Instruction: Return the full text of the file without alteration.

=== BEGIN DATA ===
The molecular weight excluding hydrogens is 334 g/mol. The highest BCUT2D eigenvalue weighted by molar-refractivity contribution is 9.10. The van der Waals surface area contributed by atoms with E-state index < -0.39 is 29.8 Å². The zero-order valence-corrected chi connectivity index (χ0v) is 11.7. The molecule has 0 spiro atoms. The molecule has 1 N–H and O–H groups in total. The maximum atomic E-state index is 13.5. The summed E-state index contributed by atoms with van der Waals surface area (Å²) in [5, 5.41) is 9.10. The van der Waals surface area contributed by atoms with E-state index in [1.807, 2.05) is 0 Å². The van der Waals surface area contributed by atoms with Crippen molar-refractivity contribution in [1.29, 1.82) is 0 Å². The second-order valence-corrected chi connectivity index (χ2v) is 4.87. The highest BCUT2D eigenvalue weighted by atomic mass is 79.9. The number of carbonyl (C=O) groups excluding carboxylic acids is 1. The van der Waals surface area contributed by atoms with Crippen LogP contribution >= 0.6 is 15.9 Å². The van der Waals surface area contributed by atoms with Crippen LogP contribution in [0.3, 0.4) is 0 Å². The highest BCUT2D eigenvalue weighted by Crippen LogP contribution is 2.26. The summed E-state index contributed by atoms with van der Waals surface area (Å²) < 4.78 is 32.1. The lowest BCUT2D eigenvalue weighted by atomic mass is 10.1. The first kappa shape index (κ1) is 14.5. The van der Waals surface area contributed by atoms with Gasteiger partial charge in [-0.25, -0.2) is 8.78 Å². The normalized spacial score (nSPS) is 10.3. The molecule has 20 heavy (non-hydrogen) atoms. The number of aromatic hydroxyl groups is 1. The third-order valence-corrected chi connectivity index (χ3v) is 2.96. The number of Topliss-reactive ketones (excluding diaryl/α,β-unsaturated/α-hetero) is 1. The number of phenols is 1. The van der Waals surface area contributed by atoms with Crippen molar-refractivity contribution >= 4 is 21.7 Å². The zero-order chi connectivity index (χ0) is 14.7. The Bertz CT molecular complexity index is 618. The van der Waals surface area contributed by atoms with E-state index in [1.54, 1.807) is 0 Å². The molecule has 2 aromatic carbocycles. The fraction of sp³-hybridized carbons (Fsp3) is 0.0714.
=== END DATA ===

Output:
The molecular weight excluding hydrogens is 334 g/mol. The highest BCUT2D eigenvalue weighted by molar-refractivity contribution is 9.10. The van der Waals surface area contributed by atoms with E-state index < -0.39 is 29.8 Å². The zero-order valence-corrected chi connectivity index (χ0v) is 11.7. The molecule has 0 spiro atoms. The molecule has 1 N–H and O–H groups in total. The maximum atomic E-state index is 13.5. The summed E-state index contributed by atoms with van der Waals surface area (Å²) in [5, 5.41) is 9.10. The van der Waals surface area contributed by atoms with E-state index in [1.807, 2.05) is 0 Å². The van der Waals surface area contributed by atoms with Crippen molar-refractivity contribution in [1.29, 1.82) is 0 Å². The second-order valence-corrected chi connectivity index (χ2v) is 4.87. The highest BCUT2D eigenvalue weighted by atomic mass is 79.9. The number of carbonyl (C=O) groups excluding carboxylic acids is 1. The van der Waals surface area contributed by atoms with Crippen LogP contribution >= 0.6 is 15.9 Å². The van der Waals surface area contributed by atoms with Crippen LogP contribution in [0.3, 0.4) is 0 Å². The highest BCUT2D eigenvalue weighted by Crippen LogP contribution is 2.26. The summed E-state index contributed by atoms with van der Waals surface area (Å²) < 4.78 is 32.1. The lowest BCUT2D eigenvalue weighted by atomic mass is 10.1. The first kappa shape index (κ1) is 14.5. The van der Waals surface area contributed by atoms with Gasteiger partial charge in [-0.25, -0.2) is 8.78 Å². The normalized spacial score (nSPS) is 10.3. The molecule has 20 heavy (non-hydrogen) atoms. The number of aromatic hydroxyl groups is 1. The third-order valence-corrected chi connectivity index (χ3v) is 2.96. The number of Topliss-reactive ketones (excluding diaryl/α,β-unsaturated/α-hetero) is 1. The number of phenols is 1. The van der Waals surface area contributed by atoms with Crippen molar-refractivity contribution >= 4 is 21.7 Å². The zero-order chi connectivity index (χ0) is 14.7. The Bertz CT molecular complexity index is 618. The van der Waals surface area contributed by atoms with E-state index in [1.54, 1.807) is 0 Å². The molecule has 2 aromatic carbocycles. The fraction of sp³-hybridized carbons (Fsp3) is 0.0714.